BRUSSELS (Reuters) - The European Commission and EU governments are not doing enough to prevent the misuse of the bloc's money, auditors said on Monday, warning that fraudulent or corrupt businesspeople may receive funds because too few of them are blacklisted.
The EU's current blacklisting systems - set up in 2016 to stop potentially risky people and bodies from getting EU cash - were much less rigorous than those used by the United States and the World Bank, the report said.
Nearly all 448 entities barred by the EU in 2020 were excluded because of bankruptcy, which would have prevented them from getting EU money anyway, auditors said. Only two were blacklisted for corruption or fraud.
EU member states, who in practice hand out most of the bloc's funding, are currently not obliged to set up blacklisting systems at all, the EU auditors added in their report.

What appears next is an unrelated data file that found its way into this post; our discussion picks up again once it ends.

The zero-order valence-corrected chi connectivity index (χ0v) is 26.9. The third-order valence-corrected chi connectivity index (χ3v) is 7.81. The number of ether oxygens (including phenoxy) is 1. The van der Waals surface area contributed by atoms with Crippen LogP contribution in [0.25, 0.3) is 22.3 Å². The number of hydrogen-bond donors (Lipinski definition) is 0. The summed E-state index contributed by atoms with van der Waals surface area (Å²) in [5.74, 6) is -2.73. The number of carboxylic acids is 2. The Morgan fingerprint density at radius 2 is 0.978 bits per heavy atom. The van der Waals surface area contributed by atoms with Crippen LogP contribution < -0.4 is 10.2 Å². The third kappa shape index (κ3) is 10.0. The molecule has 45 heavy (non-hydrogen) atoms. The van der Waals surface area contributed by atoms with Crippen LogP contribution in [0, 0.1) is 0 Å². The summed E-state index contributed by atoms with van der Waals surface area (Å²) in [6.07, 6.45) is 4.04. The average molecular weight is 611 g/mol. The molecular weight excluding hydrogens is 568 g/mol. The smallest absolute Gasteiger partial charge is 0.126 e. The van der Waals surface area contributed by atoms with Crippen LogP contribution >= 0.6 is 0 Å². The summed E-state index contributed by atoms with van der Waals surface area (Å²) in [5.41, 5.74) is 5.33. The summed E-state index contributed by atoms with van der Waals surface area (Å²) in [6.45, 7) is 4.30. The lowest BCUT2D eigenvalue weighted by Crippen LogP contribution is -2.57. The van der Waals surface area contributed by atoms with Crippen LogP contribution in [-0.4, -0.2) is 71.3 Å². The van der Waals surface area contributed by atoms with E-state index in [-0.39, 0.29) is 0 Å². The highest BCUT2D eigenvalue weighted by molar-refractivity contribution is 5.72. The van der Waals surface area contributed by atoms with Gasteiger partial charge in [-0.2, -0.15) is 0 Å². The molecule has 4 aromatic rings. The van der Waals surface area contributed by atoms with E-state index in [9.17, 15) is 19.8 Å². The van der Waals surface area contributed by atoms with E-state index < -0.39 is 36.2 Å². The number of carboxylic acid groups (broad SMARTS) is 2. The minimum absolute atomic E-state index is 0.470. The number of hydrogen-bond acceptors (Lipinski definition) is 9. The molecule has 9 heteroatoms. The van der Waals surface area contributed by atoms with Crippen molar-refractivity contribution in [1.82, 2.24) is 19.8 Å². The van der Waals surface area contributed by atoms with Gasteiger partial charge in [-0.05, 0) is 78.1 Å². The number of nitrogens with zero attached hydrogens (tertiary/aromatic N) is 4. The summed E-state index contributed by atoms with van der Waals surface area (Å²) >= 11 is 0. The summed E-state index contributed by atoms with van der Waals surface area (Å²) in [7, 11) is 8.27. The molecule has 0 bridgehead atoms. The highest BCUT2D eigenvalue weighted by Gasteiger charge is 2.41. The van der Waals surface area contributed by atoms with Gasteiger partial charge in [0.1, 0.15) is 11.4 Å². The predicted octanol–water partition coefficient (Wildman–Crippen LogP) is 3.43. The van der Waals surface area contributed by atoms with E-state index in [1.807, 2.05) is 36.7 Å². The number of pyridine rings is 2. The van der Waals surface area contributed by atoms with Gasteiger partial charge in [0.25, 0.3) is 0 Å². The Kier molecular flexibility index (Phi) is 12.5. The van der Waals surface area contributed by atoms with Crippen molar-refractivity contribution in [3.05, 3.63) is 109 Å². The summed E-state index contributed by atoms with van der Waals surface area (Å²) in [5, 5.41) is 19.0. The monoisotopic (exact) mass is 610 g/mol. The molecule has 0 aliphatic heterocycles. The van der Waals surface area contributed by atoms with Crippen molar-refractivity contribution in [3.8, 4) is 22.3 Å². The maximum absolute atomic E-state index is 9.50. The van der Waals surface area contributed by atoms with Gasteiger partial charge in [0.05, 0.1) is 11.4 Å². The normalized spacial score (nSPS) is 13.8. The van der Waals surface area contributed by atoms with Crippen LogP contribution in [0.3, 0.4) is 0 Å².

"Blacklisting is not used effectively to prevent EU funds from being paid out to individuals, businesses or public organisations involved in illegal acts such as fraud and corruption," they said.
The report focuses on funds disbursed in 2020, when the EU paid out around 150 billion euros ($160 billion) of its budget to farmers, researchers, companies and other beneficiaries, in line with previous years.
None of the four countries assessed for the report - Estonia, Italy, Poland, Portugal - had a blacklisting system in place, the report said.
The Commission usually cannot access national data on fraudsters easily, and often relies on the word of applicants to offer grants, the report added.
In 2020, the EU anti-fraud office OLAF recommended the recovery of about 300 million euros of EU funds that were misspent.
($1 = 0.9371 euros)
(Reporting by Francesco Guarascio; Editing by Andrew Heavens)